18 MINJUN 26
Comments
The Third. A TED Talk.

Post No Evil Redux

Today we revisit our story on Facebook and its rulebook, looking at what’s changed in the past two years and exploring how these rules will impact the 2020 Presidential Election. Back in 2008 Facebook began writing a document. It was a constitution of sorts, laying out what could and what couldn’t be posted on the site. Back then, the rules were simple, outlawing nudity and gore. Today, they’re anything but. How do you define hate speech? Where’s the line between a joke and an attack? How much butt is too much butt? Facebook has answered these questions. And from these answers they’ve written a rulebook that all 2.2 billion of us are expected to follow. Today, we explore that rulebook. We dive into its details and untangle its logic. All the while wondering what does this mean for the future of free speech? This episode was reported by Simon Adler with help from Tracie Hunte and was produced by Simon Adler with help from Bethel Habte. Special thanks to Sarah Roberts,Jeffrey Ros...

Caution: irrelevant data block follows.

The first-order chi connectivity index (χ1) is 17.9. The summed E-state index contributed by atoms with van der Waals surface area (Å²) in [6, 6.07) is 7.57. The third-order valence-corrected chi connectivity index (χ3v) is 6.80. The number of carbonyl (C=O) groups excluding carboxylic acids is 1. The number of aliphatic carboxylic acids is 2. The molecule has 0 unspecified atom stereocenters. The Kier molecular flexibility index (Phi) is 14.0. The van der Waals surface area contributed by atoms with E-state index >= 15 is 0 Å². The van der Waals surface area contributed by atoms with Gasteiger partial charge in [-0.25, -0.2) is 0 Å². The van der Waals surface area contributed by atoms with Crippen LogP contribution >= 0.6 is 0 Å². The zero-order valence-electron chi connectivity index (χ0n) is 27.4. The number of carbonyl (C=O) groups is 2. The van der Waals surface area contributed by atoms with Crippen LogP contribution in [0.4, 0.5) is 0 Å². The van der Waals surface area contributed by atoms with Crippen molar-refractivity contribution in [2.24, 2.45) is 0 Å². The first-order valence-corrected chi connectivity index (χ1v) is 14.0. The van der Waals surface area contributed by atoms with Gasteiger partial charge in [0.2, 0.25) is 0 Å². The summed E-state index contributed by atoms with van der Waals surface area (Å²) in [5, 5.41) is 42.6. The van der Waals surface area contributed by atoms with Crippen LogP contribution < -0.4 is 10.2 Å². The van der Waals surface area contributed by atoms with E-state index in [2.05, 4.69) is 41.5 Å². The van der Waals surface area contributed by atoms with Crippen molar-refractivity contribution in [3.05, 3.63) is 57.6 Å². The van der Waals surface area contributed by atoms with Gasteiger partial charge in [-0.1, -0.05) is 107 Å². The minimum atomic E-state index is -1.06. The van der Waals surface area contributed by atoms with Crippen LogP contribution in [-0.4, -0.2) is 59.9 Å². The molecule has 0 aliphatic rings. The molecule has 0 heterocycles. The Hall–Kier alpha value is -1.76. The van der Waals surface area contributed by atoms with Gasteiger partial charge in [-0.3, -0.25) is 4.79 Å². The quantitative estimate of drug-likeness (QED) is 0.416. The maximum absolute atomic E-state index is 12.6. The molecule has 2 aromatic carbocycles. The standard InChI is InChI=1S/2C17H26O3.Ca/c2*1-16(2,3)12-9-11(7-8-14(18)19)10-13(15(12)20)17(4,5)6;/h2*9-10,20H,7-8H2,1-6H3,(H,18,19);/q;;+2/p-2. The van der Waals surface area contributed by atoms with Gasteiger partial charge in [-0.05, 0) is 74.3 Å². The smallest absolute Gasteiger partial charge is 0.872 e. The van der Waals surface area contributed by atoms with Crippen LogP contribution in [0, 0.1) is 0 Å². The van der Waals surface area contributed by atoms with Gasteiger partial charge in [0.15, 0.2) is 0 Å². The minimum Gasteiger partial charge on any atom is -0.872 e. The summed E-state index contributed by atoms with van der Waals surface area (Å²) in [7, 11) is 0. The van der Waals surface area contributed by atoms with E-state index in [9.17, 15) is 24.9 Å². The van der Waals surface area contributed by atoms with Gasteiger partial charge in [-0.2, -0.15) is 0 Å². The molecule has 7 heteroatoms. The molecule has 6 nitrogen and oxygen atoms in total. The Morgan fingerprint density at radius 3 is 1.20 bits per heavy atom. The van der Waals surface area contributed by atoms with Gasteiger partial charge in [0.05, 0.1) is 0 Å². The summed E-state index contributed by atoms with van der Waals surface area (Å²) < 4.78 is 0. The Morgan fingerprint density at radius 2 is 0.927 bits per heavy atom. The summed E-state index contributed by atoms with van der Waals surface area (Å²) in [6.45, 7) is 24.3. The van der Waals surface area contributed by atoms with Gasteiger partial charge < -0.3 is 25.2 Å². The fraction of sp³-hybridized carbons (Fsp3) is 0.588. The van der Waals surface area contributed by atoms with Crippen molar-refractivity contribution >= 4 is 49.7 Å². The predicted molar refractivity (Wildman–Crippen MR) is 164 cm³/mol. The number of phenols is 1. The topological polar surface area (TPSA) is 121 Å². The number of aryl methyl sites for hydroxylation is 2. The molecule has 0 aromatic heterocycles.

70 MINJUN 19
Comments
Post No Evil Redux

The Liberation of RNA

In June of 2019, Brandon Ogbunu got on stage and told a story for The Story Collider, a podcast and live storytelling show. Starting when he was a senior in college being shook down by a couple cops, Brandon tells us about navigating his ups and downs of a career in science, his startling connection to scientific racism, and his battle against biology's central dogma. Brandon’s story was recorded by The Story Collider as part of the 2019 Evolution Meeting in Providence, Rhode Island. You can find the full episode and learn more about The Story Collider here. Support Radiolab today atRadiolab.org/donate.

26 MINJUN 13
Comments
The Liberation of RNA

Graham

If former Minneapolis police officer Derek Chauvin’s case for the death of George Floyd goes to trial, there will be this one, controversial legal principle looming over the proceedings: The reasonable officer. In this episode, we explore the origin of the reasonable officer standard, with the case that sent two Charlotte lawyers on a quest for true objectivity, and changed the face of policing in the US. This episode was produced by Matt Kielty with help from Kelly Prime and Annie McEwen. Support Radiolab today atRadiolab.org/donate.

59 MINJUN 7
Comments
Graham

Nina